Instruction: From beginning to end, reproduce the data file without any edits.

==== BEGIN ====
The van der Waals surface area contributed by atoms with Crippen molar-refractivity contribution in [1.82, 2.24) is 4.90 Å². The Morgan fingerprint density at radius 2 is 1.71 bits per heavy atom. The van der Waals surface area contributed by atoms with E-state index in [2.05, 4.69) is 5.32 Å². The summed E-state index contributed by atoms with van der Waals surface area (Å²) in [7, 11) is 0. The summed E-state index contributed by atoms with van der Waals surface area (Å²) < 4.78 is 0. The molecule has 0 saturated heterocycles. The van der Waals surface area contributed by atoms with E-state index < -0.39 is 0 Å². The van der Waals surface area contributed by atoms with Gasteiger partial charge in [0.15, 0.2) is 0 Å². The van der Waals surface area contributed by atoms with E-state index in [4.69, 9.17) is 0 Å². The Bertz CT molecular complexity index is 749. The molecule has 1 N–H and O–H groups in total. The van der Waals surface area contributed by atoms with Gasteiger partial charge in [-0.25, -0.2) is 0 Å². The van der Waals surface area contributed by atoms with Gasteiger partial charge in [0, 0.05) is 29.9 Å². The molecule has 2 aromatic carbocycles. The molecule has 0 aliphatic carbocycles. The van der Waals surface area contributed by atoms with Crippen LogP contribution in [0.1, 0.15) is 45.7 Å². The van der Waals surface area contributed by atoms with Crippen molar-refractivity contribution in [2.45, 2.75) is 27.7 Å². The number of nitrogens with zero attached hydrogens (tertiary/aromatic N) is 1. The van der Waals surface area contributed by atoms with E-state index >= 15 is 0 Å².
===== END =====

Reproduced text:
The van der Waals surface area contributed by atoms with Crippen molar-refractivity contribution in [1.82, 2.24) is 4.90 Å². The Morgan fingerprint density at radius 2 is 1.71 bits per heavy atom. The van der Waals surface area contributed by atoms with E-state index in [2.05, 4.69) is 5.32 Å². The summed E-state index contributed by atoms with van der Waals surface area (Å²) in [7, 11) is 0. The summed E-state index contributed by atoms with van der Waals surface area (Å²) < 4.78 is 0. The molecule has 0 saturated heterocycles. The van der Waals surface area contributed by atoms with E-state index < -0.39 is 0 Å². The van der Waals surface area contributed by atoms with Gasteiger partial charge in [0.15, 0.2) is 0 Å². The van der Waals surface area contributed by atoms with E-state index in [4.69, 9.17) is 0 Å². The Bertz CT molecular complexity index is 749. The molecule has 1 N–H and O–H groups in total. The van der Waals surface area contributed by atoms with Gasteiger partial charge in [-0.25, -0.2) is 0 Å². The van der Waals surface area contributed by atoms with Gasteiger partial charge in [0, 0.05) is 29.9 Å². The molecule has 2 aromatic carbocycles. The molecule has 0 aliphatic carbocycles. The van der Waals surface area contributed by atoms with Crippen LogP contribution in [0.1, 0.15) is 45.7 Å². The van der Waals surface area contributed by atoms with Crippen molar-refractivity contribution in [2.45, 2.75) is 27.7 Å². The number of nitrogens with zero attached hydrogens (tertiary/aromatic N) is 1. The van der Waals surface area contributed by atoms with E-state index >= 15 is 0 Å².